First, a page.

John began to extend the brickwork at the side of the wheel pit above the steps he finished on Tuesday. This wall forms a gentle curve that lets him exercise his judgement about lines instead of relying on straight edges and levels. There didn’t seem to be too much muttering from that area so we assume he was enjoying himself.
Max and Dave shared a mix of lime mortar and put the finishing touches to the corner of the barn and the hayloft steps as well as repairing the sill of the hatch above the PTO shaft. Max had to leave at lunchtime to dog sit, or so he told us, but we could definitely see where he had been as yet another bit of dodgy brickwork got fixed.
Derek attacked the overgrown fence above the stream, removing vast amounts of ivy and other growth and building another bonfire. This is the same area that John N worked on last Tuesday and between the two of them the area by the farmyard gate is beginning to look quite cared for. By contrast, the wall of the barn by that spot looks quite precarious and will be receiving some attention soon.
Inside the mill, Colin and Richard continued to examine the millstones and the drive to them. There is a great deal of decay in the timber hurst, the frame of the mill, in the corner where damp will have penetrated by the waterwheel. We spent a large part of the day working out a sequence that would enable us to examine the timbers that support the pair of stones and the drive to the runner stone.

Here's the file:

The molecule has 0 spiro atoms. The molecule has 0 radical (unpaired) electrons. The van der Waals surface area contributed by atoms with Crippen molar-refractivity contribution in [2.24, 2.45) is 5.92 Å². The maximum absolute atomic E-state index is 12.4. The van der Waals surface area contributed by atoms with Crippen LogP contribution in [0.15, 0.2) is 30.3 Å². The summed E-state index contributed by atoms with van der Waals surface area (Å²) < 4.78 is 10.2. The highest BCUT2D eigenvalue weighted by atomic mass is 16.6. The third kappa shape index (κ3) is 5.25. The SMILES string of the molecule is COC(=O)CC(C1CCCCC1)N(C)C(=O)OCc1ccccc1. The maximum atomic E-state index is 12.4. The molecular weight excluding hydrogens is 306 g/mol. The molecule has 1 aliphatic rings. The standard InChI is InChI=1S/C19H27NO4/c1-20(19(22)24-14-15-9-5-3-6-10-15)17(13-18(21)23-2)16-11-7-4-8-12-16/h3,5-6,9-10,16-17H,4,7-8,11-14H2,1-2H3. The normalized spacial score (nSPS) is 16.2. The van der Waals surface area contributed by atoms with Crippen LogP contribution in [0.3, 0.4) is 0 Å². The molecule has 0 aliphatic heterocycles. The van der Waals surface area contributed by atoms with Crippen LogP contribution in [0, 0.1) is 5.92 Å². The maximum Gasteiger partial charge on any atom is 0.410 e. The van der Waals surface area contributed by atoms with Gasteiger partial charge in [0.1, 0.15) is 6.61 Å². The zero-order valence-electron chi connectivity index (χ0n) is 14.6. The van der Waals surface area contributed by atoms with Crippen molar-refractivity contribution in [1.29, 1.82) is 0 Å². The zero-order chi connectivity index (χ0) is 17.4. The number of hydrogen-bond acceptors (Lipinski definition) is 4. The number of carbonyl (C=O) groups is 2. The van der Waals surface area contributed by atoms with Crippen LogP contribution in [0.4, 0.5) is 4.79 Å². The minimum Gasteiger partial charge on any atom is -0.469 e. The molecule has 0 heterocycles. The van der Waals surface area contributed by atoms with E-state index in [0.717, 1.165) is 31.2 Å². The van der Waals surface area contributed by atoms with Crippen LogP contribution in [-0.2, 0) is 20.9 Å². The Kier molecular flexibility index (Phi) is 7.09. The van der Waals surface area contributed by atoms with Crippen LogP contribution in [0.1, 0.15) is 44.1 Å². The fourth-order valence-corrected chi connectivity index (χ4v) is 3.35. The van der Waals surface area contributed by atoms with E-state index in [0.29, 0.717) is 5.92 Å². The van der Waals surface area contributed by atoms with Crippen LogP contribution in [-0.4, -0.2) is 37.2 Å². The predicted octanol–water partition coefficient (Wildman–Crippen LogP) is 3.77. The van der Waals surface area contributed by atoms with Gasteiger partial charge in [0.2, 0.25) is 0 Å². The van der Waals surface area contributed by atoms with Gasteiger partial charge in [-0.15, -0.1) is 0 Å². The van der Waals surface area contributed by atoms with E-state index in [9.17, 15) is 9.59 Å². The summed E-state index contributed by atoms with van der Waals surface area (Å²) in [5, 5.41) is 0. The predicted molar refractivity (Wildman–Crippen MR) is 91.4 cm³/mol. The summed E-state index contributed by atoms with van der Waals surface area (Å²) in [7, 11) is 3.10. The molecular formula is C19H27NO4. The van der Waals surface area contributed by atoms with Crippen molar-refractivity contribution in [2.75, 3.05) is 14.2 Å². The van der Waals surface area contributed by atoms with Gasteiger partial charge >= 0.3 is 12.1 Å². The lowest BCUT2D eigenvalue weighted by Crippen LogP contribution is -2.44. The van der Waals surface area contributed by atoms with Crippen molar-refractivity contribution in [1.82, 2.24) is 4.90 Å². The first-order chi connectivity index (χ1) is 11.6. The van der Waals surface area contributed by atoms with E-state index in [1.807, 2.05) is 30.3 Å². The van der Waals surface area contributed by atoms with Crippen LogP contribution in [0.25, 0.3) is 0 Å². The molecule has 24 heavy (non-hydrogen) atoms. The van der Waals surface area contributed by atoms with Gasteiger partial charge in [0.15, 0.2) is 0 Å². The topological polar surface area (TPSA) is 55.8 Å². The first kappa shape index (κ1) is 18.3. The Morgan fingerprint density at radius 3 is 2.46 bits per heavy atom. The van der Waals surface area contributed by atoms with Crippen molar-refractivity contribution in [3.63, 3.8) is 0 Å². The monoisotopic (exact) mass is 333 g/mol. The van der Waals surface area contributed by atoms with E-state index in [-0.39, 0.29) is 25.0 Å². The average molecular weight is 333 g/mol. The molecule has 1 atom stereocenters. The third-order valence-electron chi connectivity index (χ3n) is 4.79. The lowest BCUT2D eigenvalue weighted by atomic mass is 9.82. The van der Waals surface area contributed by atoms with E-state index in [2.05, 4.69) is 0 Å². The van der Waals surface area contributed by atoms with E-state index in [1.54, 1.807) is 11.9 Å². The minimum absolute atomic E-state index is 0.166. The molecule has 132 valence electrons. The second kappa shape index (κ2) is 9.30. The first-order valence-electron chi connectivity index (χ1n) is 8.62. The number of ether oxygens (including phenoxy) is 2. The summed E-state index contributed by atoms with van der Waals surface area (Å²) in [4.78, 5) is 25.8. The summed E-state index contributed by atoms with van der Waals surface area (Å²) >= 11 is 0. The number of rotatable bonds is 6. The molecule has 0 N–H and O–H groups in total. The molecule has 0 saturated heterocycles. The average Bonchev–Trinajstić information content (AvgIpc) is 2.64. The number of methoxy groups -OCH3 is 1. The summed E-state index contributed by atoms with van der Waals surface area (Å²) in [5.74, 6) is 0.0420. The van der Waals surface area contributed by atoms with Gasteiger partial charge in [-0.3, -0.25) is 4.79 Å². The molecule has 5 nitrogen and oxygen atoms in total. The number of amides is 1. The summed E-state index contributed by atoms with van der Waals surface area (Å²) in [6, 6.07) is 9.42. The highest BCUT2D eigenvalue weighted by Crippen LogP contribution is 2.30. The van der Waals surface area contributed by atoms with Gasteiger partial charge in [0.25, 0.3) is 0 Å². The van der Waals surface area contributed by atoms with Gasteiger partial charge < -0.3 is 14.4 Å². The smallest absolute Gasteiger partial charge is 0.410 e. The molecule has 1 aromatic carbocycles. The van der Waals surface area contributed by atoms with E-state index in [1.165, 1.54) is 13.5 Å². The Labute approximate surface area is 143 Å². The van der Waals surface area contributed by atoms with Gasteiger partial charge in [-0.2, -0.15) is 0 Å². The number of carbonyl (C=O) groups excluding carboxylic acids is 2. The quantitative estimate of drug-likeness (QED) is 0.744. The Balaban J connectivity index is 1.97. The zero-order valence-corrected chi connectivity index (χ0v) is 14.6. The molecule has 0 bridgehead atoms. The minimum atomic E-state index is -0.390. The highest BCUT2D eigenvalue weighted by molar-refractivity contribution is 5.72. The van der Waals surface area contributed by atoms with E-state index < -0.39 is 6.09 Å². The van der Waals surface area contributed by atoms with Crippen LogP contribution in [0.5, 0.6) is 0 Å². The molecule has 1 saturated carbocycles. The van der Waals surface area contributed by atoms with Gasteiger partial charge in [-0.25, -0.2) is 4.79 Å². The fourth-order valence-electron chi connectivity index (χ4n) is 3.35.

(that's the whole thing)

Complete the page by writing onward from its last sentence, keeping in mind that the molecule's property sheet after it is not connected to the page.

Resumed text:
Working with baulks of timber and a large pry bar, we raised the runner stone onto rollers so that we could get at the mace head that supports and drives the stone. We managed to get this clear enough to remove the accumulated dust and get a good look but we won’t be able to inspect it properly until we have raised the runner stone completely out of the way. The mill doesn’t have a dedicated stone crane and the runner stone must weigh at least half a ton, or even half a tonne, so lifting it is not a trivial job. The old millers must have done this regularly to re-dress the stones but they aren’t around to tell us how they did it. There is no evidence that it ever happened at Shelsley Mill but folklore suggests that if a millstone fell it didn’t stop until it reached the lowest level of the mill. This may be why the floor boards around the millstones are two inches thick.
We will bring some serious lifting tackle when we re-convene next week, but for now we have decided that the millstones can stay where they are for a little longer.
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